A family photo shows Alexander Moulton.
A family photo shows Alexander Moulton. (Family photo)

Alexander Moulton completed a four-year apprenticeship program last year to become a painter at the Coast Guard shipyard in Curtis Bay, following in the footsteps of his father, who said his son worked seven days a week to provide for two children.

On Sunday night, the 29-year-old ate dinner with his parents and then headed off to a friend's house in Central Park Heights, where he was fatally shot inside a vehicle. His death was one of five being investigated by city homicide detectives over a 30-hour period in Baltimore.


Alonzo Moulton can't make sense of it. His son was never in trouble and he wasn't involved in drugs, he said. Detectives told him they think it might have been a case of mistaken identity.

"I know my God doesn't make mistakes. There's a reason why he took my boy," Moulton, 57, said in a phone interview. "Whoever did this will stand in the Lord's courtroom. He won't get away with it. That I can tell you."

Police commanders were not available for comment Monday about the outbreak of violence.

On Friday, John Skinner, the deputy commissioner of the agency's Crime Reduction Bureau, said that while homicides were up, overall crime was down. "There's a lot of stuff to be optimistic about" as the first quarter of the year concludes, he said. Statistics as of March 16 show total violent crime down 6 percent from last year.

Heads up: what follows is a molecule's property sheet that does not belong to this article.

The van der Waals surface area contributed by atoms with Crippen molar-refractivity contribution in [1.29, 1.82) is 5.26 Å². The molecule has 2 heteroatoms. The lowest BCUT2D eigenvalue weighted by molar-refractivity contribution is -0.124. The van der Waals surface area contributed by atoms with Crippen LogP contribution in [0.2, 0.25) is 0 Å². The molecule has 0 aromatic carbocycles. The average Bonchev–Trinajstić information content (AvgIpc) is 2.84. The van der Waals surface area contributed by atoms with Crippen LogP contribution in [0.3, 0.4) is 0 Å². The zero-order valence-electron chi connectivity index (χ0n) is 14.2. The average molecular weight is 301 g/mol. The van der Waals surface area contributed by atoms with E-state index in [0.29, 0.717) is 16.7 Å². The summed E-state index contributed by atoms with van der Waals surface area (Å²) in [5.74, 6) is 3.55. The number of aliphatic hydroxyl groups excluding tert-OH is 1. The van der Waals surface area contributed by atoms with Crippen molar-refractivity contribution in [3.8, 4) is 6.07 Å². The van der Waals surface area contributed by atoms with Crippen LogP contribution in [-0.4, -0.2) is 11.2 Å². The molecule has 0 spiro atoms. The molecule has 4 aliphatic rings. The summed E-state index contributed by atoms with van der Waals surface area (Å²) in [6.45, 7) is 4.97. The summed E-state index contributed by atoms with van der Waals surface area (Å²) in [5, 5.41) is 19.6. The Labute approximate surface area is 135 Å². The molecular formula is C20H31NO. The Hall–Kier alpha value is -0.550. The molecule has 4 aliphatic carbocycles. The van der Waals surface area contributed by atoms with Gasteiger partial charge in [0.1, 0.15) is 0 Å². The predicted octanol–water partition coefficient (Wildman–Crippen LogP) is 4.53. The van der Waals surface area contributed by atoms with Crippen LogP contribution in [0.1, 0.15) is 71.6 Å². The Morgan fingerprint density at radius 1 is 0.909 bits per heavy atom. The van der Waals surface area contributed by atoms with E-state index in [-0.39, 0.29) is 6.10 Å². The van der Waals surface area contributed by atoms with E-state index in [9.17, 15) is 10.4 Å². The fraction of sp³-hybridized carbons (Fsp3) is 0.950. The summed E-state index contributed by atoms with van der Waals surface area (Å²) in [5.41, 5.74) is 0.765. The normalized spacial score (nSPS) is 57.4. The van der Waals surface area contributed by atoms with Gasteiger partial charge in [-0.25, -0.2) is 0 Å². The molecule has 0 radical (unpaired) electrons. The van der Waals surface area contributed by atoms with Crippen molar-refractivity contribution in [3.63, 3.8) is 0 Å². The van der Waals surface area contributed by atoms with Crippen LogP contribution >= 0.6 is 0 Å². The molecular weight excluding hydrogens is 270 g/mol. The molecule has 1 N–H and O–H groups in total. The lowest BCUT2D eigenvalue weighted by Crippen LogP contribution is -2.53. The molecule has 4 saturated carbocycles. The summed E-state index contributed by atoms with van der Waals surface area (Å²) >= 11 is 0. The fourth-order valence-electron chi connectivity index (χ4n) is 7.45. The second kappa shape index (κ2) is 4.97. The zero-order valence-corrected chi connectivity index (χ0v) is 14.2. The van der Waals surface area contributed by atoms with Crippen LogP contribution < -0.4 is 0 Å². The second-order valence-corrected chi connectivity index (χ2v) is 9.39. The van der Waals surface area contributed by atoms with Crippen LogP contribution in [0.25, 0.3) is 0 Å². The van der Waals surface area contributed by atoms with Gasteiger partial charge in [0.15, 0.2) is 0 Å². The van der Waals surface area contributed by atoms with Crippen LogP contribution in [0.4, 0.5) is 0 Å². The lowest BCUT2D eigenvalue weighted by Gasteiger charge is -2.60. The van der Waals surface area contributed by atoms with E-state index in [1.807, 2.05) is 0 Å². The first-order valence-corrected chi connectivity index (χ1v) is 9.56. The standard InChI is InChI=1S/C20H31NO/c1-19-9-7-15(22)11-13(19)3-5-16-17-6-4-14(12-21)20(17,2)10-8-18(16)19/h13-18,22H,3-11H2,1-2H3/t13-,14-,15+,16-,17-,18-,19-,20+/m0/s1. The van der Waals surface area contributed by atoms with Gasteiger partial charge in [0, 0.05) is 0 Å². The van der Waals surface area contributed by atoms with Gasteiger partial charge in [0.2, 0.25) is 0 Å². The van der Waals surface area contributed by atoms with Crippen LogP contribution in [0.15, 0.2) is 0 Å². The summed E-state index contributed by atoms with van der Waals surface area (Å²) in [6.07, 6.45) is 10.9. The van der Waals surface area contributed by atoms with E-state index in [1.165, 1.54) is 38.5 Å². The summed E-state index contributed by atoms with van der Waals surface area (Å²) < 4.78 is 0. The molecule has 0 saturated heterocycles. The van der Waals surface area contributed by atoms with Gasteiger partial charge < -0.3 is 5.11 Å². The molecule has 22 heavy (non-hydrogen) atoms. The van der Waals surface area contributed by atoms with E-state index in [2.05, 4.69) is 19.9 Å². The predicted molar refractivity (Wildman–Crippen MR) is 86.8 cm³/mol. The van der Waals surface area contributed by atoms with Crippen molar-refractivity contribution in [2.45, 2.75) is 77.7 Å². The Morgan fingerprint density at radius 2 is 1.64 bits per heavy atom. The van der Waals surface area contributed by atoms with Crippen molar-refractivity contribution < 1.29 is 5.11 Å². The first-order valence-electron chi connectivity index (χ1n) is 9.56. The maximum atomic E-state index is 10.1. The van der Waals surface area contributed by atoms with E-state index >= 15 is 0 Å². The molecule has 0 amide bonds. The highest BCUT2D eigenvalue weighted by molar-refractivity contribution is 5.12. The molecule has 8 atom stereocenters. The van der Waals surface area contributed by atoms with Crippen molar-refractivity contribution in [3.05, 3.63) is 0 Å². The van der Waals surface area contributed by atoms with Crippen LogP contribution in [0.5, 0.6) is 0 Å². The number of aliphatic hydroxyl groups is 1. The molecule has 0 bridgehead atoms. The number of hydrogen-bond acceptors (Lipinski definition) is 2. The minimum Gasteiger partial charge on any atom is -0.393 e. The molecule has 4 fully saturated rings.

But he described the department as being at a "breaking point" because of budget constraints and acceleration in the attrition rate.

"We put so much emphasis on fighting crime [in recent years], and some of the internal systems have broken down," said Skinner, referring to officers being moved from administrative roles into operational positions.

While police data has traditionally shown that the city's homicide victims have similar criminal records to those suspected in their killings, that trend isn't holding up this year. A review of court records show a majority of victims did not appear to have been in trouble with the law. Last year, 82 percent of victims had a criminal record, according to police data.

The victims include Twain Robinson, 36, and Quentin Cannady, a 47-year-old Navy veteran who worked as an audio/visual engineer and was killed in a home invasion in Northwest Baltimore. Four of the cases were classified as "domestic-related," and there have been three juvenile victims.

Moulton's killing was the third to occur Sunday. On Monday, two more people were killed.

The first shooting Monday occurred at about 10 a.m. in the 2700 block of Fox St. in Remington, not far from the Johns Hopkins University. At the scene, police walked in and out of a yellow-painted rowhouse as a young girl pressed her face up against the window of the home next door.

Police said the gunman had knocked on the door of the home and an argument took place, ending with shots fired. A motive was not known. The victim died at Johns Hopkins Hospital as officers inspected the scene.

About 12:30 p.m., a man was shot in the 3000 block of Windsor Ave. in the Walbrook neighborhood of West Baltimore. Details were not available.

Police identified a man killed Sunday morning in the 1800 block of Ruxton Ave., near Coppin State University, as 27-year-old Terrence Rheubottom, and said they had arrested Gary Burton, 50, in a fatal stabbing at a city homeless shelter Sunday morning. Anyone with information about other cases was asked to call 410-396-2100.